Your responses were awesome! Dave70, I guess the media has played a large part in directing the attention of the masses. I watched (I think it’s called) Hot Property, a program that shows the highs and lows of buying and selling, renovating and renting out properties. I may have watched snippets of a few episodes and one thing that was apparent during almost evey auction, was that people set their money ‘limit’ but in the heat of the auction they upped their limit or were easily coerced into raising their limit and offering more money.
Sometimes the house wasn’t ‘ON THE MARKET’ and people were bidding like crazy !!! The real estate agents were having a ball!
What about other programs that show renovations and DIY for the average person, doing the reno with less money? They advertise a product they use and suddenly the product you buy every week, has risen by $3, or its ‘out of stock’. Okay, it could be a coincidence 
I also think this gives the average property buyer a false sense of what’s real. I mean, 1 weekend to renovate an entire house, backyard or whatever! Beautifully edited with music, sound effects, little trick saving tips, do you get to see the stuff ups?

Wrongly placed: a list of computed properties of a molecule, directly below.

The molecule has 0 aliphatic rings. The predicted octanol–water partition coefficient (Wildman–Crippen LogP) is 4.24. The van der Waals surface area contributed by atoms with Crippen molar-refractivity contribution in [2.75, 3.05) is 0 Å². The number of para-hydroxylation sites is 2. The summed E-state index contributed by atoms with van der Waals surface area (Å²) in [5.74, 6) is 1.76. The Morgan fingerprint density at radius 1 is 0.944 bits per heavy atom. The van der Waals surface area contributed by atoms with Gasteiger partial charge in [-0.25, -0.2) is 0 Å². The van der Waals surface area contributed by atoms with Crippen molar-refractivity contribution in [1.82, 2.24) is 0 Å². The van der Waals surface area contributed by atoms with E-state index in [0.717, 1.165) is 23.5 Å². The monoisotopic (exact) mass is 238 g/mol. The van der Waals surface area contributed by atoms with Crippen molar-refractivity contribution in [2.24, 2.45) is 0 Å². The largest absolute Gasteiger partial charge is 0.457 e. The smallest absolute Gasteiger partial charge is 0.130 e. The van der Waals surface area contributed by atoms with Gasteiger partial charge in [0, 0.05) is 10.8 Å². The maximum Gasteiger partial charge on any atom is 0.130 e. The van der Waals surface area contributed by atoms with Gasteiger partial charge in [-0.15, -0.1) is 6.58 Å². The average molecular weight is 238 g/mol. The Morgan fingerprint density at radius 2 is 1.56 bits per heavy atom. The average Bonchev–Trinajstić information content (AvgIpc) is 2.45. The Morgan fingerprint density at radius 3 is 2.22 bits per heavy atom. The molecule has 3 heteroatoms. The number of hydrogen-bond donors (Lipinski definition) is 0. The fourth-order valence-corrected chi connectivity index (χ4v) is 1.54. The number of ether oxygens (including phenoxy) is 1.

I mention this because (as usual from left field)
when people buy a property nowadays, maybe their expectations are higher. They want the mod cons, sleek stainless steel flashbacks, mosiac tiles in the bathroom with spa bath with 12 jets etc etc etc… I believe the expectation for the ‘new’ property buyer is to buy a house that has all the trimmings for a cheaper price… I don’t think the article mentioned the effect media has on the expectations of new buyers. [?][?][?]
On the beat up of HK on t.v tonight, one of the lady presenters, said that the ‘Boom is over and houses are on the slide’. How many people are going to dump their stock as quickly as possible? How many people are looking to find those properties that those people sold for less than market value? What is that common saying ‘someones trash is another man’s treasure’
I think one of the most important things I heard today was ‘life is a balance between needs and risks’.